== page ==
A day to ‘Think Arts’
For many graduating high school students, their leap into university life is only a few months away. As an opportunity for these potential students to explore the various arts programs offered by Wilfrid Laurier University, the faculty of arts and student recruitment office organized the first ever “Think Arts” event on Saturday, May 7.
The event — which was spearheaded by dean of arts Michael Carroll — invited those who applied to an arts program at Laurier to the Waterloo campus for a day full of info-sessions, mini-lectures and discussions.
“Laurier has always had a fall preview day in October and a winter preview day in March, but we’ve never had a special day dedicated to arts in this period,” said Carroll. “So we decided this would be good to do for us as well.”
According to the student recruitment office, approximately 400 guests attended the event, with more than hundred of those being students.
Carroll noted that this was an effective way to show the academic side of Laurier to students — especially to those who have yet to decide where they want to spend their next four years.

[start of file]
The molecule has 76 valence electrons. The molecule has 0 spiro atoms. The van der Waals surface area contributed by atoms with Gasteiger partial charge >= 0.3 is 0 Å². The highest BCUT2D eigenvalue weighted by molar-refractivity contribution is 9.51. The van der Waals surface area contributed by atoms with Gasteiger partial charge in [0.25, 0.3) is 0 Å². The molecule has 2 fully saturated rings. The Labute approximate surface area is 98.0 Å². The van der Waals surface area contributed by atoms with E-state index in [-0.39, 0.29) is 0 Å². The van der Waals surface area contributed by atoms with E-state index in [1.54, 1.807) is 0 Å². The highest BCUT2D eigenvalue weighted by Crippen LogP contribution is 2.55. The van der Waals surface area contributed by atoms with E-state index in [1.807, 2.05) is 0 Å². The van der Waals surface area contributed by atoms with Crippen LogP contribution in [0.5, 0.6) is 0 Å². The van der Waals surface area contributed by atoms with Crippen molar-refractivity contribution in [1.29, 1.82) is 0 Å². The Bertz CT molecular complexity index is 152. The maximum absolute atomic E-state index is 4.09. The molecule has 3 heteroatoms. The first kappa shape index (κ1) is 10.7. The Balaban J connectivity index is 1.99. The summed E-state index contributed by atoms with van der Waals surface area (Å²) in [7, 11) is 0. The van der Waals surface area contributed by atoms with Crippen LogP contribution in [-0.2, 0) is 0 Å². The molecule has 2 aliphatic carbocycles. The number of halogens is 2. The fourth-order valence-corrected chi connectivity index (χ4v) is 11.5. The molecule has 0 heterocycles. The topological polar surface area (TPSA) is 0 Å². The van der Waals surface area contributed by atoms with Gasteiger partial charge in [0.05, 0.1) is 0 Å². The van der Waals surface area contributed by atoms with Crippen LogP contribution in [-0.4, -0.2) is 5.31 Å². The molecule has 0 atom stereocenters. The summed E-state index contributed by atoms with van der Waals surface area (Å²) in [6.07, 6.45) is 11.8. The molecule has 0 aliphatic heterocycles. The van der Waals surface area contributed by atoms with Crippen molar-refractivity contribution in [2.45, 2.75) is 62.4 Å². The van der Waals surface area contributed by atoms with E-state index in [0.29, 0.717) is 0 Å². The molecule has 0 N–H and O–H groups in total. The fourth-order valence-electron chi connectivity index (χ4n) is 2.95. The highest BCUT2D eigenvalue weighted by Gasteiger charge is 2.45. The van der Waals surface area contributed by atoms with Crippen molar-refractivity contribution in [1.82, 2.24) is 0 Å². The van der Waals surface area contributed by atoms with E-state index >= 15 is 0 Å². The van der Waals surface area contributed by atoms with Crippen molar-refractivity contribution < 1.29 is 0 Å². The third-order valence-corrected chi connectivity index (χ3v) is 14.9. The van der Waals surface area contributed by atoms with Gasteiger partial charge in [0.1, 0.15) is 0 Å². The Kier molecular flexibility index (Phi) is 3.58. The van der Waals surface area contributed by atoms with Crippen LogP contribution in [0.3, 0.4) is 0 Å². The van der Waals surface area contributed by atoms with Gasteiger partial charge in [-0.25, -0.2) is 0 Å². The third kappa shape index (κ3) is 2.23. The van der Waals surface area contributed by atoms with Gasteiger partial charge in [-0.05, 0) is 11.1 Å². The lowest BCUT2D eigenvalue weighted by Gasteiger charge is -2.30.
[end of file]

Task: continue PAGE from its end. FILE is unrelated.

“This is simply to get the message out about the nature of the faculty of arts and what’s available to students here,” added Carroll.
Glennice Snyder, the manager of student recruitment, felt similarly to Carroll saying that this was a valuable opportunity for students because the last day to accept an offer from a university is June 2nd.
“You can’t really pick a place without going to see it,” said Snyder. “It’s like buying a car, you get in it and you take it for a test drive.”
As well, Carroll hopes that the event will help improve the conversion rate of those who receive an offer from Laurier to those who actually accept it.
“One of the things that we’ve found is that if you can get students to actually visit the campus they are more likely to come,” Carroll explained.
The day began with a talk by Carroll and an enthusiastic presentation made by the O-week team. Following the morning presentation, the students had the time to attend three of a possible twelve mini-lectures made by first-year professors and various information sessions.
“It’s an opportunity to come to campus and to see if this is a good fit for them,” added Snyder.
Recruitment officer Stephanie D’Lima, recruitment officer, stated that the mini-lectures also aided the students in the registration for classes.
“It’s also an opportunity to meet their future classmates,” said D’Lima. “It’s a pretty unique opportunity I think.”
Student recruitment expressed interest in doing similar events in the future for the business, music and science faculties.
“It’s something we want to continue to do with every faculty in the coming years,” said Snyder. “It was a good little pilot project this year.”